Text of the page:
That time again! The previous viewings are here. This is the old TV stuff we watched in the third quarter of 2023…
(NOTE: Yes, I know this is about three weeks early. There was a lot to cover and I just felt like it. OK? Thanks!)
The Fugitive season 4 (DVD)
Kojak season 5 (DVD)
Harry O season 2 (download)
Kojak: The Belarus File TV movie (DVD)
Kojak: The Price of Justice TV Movie (DVD)
The Adventures of Sherlock Holmes series 1 (DVD)
Columbo seasons 1-2 (DVD)
Lonesome Dove TV mini-series (DVD)
Broken Trail TV mini-series (Blu-ray)
Yes, ’twas very sad farewells to both The Fugitive and Kojak. We still have the five “season six” movies from 1989-90 to watch for Baldy, though. As to Doctor Kimble…
Season 4 was, I think, the weakest of the four. It was still very good, but not so many great episodes and a general (if slight) sag in the writing quality. Too, going to colour was almost off-putting! After three B&W seasons, to me, The Fugitive is a B&W show—end of!
The finale itself, although very entertaining, definitely had its problems. The introduction of an actual witness to Mrs Kimble’s murder—a family friend, play by JD Cannon, who just happened to be there, and who was too ashamed to admit he just watched the one-armed man kill her, so he kept quiet for five years—is just too convenient and very contrived*. What it allows the show to do, of course, is have the one-armed man fall to his death, which he fully deserves, but Cannon is still there as a witness to clear Kimble’s name. It sews it all up nicely, but it doesn’t hold up to scrutiny at all!
(*Can I also point out that there is no way Mr One-Arm, Fred Johnson, having just bludgeoned a woman to death, will notice this witness to his crime, in a helpless state of panic, and just walk out and leave him there! Nope. JD Cannon was gonna get the same treatment. Johnson is no bleeding heart, nor is he psychic enough or smart enough to realise that the guy will be too ashamed to talk…)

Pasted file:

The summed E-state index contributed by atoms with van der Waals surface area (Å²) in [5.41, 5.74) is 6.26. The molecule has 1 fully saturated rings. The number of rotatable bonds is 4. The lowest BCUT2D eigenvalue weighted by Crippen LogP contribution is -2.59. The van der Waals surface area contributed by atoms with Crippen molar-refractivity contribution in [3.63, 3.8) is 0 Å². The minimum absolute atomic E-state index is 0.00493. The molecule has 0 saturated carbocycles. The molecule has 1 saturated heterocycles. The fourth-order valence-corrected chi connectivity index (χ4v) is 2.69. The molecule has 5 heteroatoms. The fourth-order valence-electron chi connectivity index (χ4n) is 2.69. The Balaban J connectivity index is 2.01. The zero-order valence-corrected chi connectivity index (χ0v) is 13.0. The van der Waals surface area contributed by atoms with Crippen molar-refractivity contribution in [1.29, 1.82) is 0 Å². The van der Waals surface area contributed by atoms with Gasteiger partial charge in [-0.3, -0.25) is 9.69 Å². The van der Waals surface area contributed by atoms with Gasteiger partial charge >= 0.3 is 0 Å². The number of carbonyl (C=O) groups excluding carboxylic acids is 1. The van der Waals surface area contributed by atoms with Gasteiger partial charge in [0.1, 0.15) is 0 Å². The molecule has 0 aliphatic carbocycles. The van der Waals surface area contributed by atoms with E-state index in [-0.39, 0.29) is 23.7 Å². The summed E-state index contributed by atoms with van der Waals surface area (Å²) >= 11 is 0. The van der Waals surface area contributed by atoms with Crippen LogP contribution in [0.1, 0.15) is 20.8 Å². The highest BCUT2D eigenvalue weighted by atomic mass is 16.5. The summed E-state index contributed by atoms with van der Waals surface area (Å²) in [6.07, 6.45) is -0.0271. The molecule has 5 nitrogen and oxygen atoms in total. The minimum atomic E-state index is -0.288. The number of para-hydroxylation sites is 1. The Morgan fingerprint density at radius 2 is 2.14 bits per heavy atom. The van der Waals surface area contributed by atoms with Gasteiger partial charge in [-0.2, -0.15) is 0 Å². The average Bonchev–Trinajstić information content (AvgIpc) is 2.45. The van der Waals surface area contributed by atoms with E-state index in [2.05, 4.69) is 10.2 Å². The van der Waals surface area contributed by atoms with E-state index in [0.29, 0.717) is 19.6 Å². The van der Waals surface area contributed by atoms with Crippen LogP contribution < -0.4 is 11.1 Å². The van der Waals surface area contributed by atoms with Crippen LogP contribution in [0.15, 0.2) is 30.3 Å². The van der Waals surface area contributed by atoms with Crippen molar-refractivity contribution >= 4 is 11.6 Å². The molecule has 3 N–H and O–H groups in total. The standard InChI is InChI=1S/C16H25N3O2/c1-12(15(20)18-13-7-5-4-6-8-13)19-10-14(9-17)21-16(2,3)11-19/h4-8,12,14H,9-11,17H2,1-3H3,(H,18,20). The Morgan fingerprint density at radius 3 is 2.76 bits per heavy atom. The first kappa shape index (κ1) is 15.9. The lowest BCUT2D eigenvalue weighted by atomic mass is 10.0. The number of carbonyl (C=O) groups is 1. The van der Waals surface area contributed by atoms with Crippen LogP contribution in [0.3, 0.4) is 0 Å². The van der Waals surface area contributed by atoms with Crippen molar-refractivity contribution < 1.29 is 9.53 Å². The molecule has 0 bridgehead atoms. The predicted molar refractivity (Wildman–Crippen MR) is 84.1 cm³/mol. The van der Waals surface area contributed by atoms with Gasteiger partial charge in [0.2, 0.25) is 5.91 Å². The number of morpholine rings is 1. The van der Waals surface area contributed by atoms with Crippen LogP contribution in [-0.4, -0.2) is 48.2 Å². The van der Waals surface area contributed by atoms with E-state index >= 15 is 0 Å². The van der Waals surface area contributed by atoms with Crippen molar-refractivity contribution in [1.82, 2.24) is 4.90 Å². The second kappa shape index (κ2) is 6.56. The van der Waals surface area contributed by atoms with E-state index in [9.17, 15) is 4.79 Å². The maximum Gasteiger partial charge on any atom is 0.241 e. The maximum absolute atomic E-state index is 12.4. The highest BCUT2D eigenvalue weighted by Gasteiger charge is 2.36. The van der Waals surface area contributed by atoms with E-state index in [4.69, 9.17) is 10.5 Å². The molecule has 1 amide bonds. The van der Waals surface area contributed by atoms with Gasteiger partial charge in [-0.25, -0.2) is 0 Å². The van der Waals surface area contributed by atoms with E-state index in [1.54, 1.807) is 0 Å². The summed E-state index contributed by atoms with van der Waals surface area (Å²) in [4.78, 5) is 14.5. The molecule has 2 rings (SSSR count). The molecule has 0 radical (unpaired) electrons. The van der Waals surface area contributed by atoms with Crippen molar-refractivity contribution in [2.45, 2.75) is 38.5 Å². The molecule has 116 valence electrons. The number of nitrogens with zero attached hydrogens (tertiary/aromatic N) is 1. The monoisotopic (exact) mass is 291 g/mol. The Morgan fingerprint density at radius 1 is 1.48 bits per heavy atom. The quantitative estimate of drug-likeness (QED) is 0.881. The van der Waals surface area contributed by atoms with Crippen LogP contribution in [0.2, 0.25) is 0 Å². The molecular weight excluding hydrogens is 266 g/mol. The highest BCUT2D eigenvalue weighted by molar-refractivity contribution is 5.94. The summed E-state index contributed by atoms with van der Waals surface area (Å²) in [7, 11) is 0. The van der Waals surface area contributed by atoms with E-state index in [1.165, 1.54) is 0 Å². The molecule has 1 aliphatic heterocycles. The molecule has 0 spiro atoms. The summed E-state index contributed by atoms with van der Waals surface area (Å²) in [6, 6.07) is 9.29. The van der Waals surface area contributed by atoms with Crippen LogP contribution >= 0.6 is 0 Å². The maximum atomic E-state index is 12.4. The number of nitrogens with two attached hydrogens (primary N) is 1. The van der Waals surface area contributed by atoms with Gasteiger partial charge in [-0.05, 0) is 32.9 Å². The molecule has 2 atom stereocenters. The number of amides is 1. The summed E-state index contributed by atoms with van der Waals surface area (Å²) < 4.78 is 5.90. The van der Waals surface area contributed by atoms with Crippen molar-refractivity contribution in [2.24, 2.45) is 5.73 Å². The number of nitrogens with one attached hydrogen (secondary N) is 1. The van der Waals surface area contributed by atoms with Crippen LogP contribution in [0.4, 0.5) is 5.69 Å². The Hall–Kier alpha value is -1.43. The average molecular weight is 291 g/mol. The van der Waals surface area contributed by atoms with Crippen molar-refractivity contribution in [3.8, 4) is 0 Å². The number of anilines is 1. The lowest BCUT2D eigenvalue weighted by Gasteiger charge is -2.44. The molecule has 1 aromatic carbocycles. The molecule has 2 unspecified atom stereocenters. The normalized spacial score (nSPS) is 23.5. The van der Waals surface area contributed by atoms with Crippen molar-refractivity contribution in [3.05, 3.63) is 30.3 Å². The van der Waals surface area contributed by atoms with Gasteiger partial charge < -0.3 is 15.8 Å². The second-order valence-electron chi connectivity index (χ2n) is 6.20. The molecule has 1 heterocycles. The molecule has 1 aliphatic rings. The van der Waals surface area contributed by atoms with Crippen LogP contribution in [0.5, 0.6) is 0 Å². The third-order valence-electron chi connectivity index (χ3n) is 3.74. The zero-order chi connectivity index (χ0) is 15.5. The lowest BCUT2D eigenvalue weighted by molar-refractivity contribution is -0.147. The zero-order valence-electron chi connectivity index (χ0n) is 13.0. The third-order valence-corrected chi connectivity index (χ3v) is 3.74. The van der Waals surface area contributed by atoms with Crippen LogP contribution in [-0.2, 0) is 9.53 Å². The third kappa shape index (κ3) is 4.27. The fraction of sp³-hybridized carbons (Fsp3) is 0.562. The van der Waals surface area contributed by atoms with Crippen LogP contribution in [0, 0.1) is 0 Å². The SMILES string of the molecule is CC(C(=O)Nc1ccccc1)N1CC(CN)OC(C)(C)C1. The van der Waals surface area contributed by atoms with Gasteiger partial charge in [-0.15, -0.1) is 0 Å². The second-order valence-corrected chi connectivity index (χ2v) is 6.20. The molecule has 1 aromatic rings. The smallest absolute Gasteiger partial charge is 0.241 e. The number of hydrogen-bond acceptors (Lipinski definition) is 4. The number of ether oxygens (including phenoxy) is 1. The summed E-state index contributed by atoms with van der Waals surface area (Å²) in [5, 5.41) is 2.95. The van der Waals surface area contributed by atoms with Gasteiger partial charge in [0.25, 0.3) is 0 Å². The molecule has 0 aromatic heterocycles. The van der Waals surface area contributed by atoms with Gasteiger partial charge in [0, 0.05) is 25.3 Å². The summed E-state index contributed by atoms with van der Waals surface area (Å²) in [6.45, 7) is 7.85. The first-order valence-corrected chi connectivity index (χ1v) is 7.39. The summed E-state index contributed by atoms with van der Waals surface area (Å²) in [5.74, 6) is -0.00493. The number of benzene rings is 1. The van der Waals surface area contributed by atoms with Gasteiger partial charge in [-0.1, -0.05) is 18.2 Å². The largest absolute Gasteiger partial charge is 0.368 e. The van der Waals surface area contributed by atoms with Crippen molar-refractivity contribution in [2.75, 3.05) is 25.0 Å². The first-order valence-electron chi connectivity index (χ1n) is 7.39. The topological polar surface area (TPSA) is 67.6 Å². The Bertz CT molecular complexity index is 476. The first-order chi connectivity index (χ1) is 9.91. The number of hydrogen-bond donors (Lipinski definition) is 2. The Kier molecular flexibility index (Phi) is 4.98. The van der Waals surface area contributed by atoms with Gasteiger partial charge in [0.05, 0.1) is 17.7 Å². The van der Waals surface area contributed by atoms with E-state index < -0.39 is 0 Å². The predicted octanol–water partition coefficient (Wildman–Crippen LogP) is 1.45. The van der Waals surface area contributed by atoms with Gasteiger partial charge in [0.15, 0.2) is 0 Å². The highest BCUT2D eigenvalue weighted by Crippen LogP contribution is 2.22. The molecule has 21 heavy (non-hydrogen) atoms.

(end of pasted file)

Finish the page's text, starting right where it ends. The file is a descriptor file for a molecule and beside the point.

Still, what a fantastic show, overall—and David Janssen & Barry Morse both deserve all the praise they can get.
At the moment, we’re close to finishing season 3 of Columbo and have recently started on season 1 of The Rockford Files. So, there’s been a lot of 1970s cop action round these parts. A nice change of pace is provided by working through the Jeremy Brett run on Sherlock Holmes—the early ones, The Adventures and The Return, before Brett’s health sadly declined, are absolutely definitive.
You may notice that we’ve watched no less than two epic western mini-series, and both of them star the excellent Robert Duvall! Well, oddly enough, I’ve never seen Lonesome Dove before. Which is strange, because back in the day (1989), I’d have expected my mother to be watching it avidly, being a huge fan of Duvall as well as (especially) Robert Urich (she absolutely adored Robert Urich, and was so upset when he died, way before his time). But, nope! Glad to have rectified this omission. Both series are great, too, but I might just give the edge to 2006’s Broken Trail, as directed by the legendary Walter Hill, because it perhaps had a more focused narrative. Both are well worth watching, though.
Movie-wise, you know, we haven’t watched so many feature films of late. But very honorable mentions must go to 1966’s detective flick Harper—Paul Newman’s other “H” movie, having rewatched The Hustler, Hud and Hombre in the last year or so… 1969’s Support Your Local Sheriff, a terrific James Garner comedy western (Jack Elam steals it, as he did 1971’s Support Your Local Gunfighter)… and, just to watch a superhero movie that isn’t drenched in CGI, and which features a small but neat late performance from Paddy McGoohan, 1996’s The Phantom.
(I am really looking forward to seeing all four of Pat’s Columbo “killer” episodes in the coming weeks/months, of course. We’re very big fans of P McG at ChezChrissie.)
That’s all for now!